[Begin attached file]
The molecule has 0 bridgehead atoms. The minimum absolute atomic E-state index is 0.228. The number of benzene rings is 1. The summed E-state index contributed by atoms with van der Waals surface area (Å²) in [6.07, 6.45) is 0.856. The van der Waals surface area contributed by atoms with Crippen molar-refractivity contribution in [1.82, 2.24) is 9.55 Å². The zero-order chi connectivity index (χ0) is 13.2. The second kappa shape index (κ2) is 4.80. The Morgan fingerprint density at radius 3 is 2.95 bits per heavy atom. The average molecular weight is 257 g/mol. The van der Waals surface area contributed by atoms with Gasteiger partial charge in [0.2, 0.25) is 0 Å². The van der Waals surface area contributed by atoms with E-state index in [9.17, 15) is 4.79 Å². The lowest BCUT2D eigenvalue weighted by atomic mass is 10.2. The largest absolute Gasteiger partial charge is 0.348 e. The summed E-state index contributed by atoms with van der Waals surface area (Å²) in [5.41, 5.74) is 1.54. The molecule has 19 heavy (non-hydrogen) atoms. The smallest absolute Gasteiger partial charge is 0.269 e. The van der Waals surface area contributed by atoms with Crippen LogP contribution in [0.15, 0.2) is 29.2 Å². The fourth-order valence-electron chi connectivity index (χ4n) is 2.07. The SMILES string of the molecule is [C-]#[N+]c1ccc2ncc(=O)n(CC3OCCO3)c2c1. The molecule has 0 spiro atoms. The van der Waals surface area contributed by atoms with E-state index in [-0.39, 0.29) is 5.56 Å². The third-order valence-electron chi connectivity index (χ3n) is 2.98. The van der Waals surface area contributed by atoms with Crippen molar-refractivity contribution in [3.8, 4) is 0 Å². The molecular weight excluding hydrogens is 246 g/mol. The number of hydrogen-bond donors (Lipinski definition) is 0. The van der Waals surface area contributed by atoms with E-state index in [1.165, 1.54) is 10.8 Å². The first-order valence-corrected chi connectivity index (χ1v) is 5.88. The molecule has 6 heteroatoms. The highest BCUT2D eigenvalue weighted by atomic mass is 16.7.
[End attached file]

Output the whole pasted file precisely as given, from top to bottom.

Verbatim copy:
The molecule has 0 bridgehead atoms. The minimum absolute atomic E-state index is 0.228. The number of benzene rings is 1. The summed E-state index contributed by atoms with van der Waals surface area (Å²) in [6.07, 6.45) is 0.856. The van der Waals surface area contributed by atoms with Crippen molar-refractivity contribution in [1.82, 2.24) is 9.55 Å². The zero-order chi connectivity index (χ0) is 13.2. The second kappa shape index (κ2) is 4.80. The Morgan fingerprint density at radius 3 is 2.95 bits per heavy atom. The average molecular weight is 257 g/mol. The van der Waals surface area contributed by atoms with Gasteiger partial charge in [0.2, 0.25) is 0 Å². The van der Waals surface area contributed by atoms with E-state index in [9.17, 15) is 4.79 Å². The lowest BCUT2D eigenvalue weighted by atomic mass is 10.2. The largest absolute Gasteiger partial charge is 0.348 e. The summed E-state index contributed by atoms with van der Waals surface area (Å²) in [5.41, 5.74) is 1.54. The molecule has 19 heavy (non-hydrogen) atoms. The smallest absolute Gasteiger partial charge is 0.269 e. The van der Waals surface area contributed by atoms with Crippen LogP contribution in [0.15, 0.2) is 29.2 Å². The fourth-order valence-electron chi connectivity index (χ4n) is 2.07. The SMILES string of the molecule is [C-]#[N+]c1ccc2ncc(=O)n(CC3OCCO3)c2c1. The molecule has 0 spiro atoms. The van der Waals surface area contributed by atoms with E-state index in [-0.39, 0.29) is 5.56 Å². The third-order valence-electron chi connectivity index (χ3n) is 2.98. The van der Waals surface area contributed by atoms with Crippen molar-refractivity contribution in [3.8, 4) is 0 Å². The molecular weight excluding hydrogens is 246 g/mol. The number of hydrogen-bond donors (Lipinski definition) is 0. The van der Waals surface area contributed by atoms with E-state index in [1.165, 1.54) is 10.8 Å². The first-order valence-corrected chi connectivity index (χ1v) is 5.88. The molecule has 6 heteroatoms. The highest BCUT2D eigenvalue weighted by atomic mass is 16.7.